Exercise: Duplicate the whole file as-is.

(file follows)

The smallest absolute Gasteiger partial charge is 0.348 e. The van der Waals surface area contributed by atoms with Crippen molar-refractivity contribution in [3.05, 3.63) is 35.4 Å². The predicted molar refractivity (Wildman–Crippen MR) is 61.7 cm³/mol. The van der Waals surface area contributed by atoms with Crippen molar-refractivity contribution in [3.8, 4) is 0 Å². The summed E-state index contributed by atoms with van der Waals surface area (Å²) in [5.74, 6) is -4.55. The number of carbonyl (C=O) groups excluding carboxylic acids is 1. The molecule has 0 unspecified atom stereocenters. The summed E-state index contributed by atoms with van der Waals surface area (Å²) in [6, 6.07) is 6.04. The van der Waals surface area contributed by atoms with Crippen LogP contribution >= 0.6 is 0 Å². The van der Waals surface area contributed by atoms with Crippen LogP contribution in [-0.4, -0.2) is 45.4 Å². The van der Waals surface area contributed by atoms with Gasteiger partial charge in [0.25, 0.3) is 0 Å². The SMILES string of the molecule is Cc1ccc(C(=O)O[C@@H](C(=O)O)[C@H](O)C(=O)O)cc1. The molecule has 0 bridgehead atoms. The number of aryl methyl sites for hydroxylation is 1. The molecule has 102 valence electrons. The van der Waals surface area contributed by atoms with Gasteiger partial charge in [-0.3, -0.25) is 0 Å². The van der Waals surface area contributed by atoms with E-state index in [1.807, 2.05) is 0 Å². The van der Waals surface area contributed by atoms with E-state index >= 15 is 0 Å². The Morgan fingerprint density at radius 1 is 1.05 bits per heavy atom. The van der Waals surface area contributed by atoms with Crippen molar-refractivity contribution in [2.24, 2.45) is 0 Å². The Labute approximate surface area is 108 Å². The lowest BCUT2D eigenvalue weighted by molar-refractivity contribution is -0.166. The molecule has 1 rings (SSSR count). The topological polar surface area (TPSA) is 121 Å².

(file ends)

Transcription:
The smallest absolute Gasteiger partial charge is 0.348 e. The van der Waals surface area contributed by atoms with Crippen molar-refractivity contribution in [3.05, 3.63) is 35.4 Å². The predicted molar refractivity (Wildman–Crippen MR) is 61.7 cm³/mol. The van der Waals surface area contributed by atoms with Crippen molar-refractivity contribution in [3.8, 4) is 0 Å². The summed E-state index contributed by atoms with van der Waals surface area (Å²) in [5.74, 6) is -4.55. The number of carbonyl (C=O) groups excluding carboxylic acids is 1. The molecule has 0 unspecified atom stereocenters. The summed E-state index contributed by atoms with van der Waals surface area (Å²) in [6, 6.07) is 6.04. The van der Waals surface area contributed by atoms with Crippen LogP contribution >= 0.6 is 0 Å². The van der Waals surface area contributed by atoms with Crippen LogP contribution in [-0.4, -0.2) is 45.4 Å². The van der Waals surface area contributed by atoms with Gasteiger partial charge in [0.25, 0.3) is 0 Å². The SMILES string of the molecule is Cc1ccc(C(=O)O[C@@H](C(=O)O)[C@H](O)C(=O)O)cc1. The molecule has 0 bridgehead atoms. The number of aryl methyl sites for hydroxylation is 1. The molecule has 102 valence electrons. The van der Waals surface area contributed by atoms with Gasteiger partial charge in [-0.3, -0.25) is 0 Å². The van der Waals surface area contributed by atoms with E-state index in [1.807, 2.05) is 0 Å². The van der Waals surface area contributed by atoms with E-state index >= 15 is 0 Å². The Morgan fingerprint density at radius 1 is 1.05 bits per heavy atom. The van der Waals surface area contributed by atoms with Crippen molar-refractivity contribution in [2.24, 2.45) is 0 Å². The Labute approximate surface area is 108 Å². The lowest BCUT2D eigenvalue weighted by molar-refractivity contribution is -0.166. The molecule has 1 rings (SSSR count). The topological polar surface area (TPSA) is 121 Å².